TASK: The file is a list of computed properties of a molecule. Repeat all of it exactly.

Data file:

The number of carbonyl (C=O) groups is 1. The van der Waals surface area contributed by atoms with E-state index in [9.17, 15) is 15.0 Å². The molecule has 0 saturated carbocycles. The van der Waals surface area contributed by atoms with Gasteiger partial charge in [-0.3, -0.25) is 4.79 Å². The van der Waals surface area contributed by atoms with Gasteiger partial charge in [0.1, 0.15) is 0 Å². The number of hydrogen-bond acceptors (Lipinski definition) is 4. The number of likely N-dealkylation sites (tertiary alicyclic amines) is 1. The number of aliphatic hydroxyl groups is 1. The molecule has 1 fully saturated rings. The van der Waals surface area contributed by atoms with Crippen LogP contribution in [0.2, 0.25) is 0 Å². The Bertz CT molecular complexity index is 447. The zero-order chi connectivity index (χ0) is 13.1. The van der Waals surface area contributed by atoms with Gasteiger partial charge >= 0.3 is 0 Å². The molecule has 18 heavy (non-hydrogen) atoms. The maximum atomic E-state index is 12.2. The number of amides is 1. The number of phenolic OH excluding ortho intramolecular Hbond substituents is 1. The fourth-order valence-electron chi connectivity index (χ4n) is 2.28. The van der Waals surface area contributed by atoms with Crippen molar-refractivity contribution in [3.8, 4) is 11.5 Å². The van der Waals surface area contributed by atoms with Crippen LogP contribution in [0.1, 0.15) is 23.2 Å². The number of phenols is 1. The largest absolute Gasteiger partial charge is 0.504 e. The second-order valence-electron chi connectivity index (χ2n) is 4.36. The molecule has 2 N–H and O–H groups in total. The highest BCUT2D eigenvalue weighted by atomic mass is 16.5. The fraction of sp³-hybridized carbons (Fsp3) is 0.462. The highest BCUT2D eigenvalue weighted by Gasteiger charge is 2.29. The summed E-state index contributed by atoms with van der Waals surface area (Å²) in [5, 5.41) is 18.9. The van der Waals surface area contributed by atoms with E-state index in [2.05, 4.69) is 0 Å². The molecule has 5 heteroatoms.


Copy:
The number of carbonyl (C=O) groups is 1. The van der Waals surface area contributed by atoms with E-state index in [9.17, 15) is 15.0 Å². The molecule has 0 saturated carbocycles. The van der Waals surface area contributed by atoms with Gasteiger partial charge in [-0.3, -0.25) is 4.79 Å². The van der Waals surface area contributed by atoms with Gasteiger partial charge in [0.1, 0.15) is 0 Å². The number of hydrogen-bond acceptors (Lipinski definition) is 4. The number of likely N-dealkylation sites (tertiary alicyclic amines) is 1. The number of aliphatic hydroxyl groups is 1. The molecule has 1 fully saturated rings. The van der Waals surface area contributed by atoms with Crippen LogP contribution in [0.2, 0.25) is 0 Å². The Bertz CT molecular complexity index is 447. The zero-order chi connectivity index (χ0) is 13.1. The van der Waals surface area contributed by atoms with Gasteiger partial charge >= 0.3 is 0 Å². The molecule has 18 heavy (non-hydrogen) atoms. The maximum atomic E-state index is 12.2. The number of amides is 1. The number of phenolic OH excluding ortho intramolecular Hbond substituents is 1. The fourth-order valence-electron chi connectivity index (χ4n) is 2.28. The van der Waals surface area contributed by atoms with Crippen molar-refractivity contribution in [3.8, 4) is 11.5 Å². The van der Waals surface area contributed by atoms with Crippen LogP contribution in [0.1, 0.15) is 23.2 Å². The number of phenols is 1. The largest absolute Gasteiger partial charge is 0.504 e. The second-order valence-electron chi connectivity index (χ2n) is 4.36. The molecule has 2 N–H and O–H groups in total. The highest BCUT2D eigenvalue weighted by atomic mass is 16.5. The fraction of sp³-hybridized carbons (Fsp3) is 0.462. The highest BCUT2D eigenvalue weighted by Gasteiger charge is 2.29. The summed E-state index contributed by atoms with van der Waals surface area (Å²) in [5, 5.41) is 18.9. The van der Waals surface area contributed by atoms with E-state index in [2.05, 4.69) is 0 Å². The molecule has 5 heteroatoms.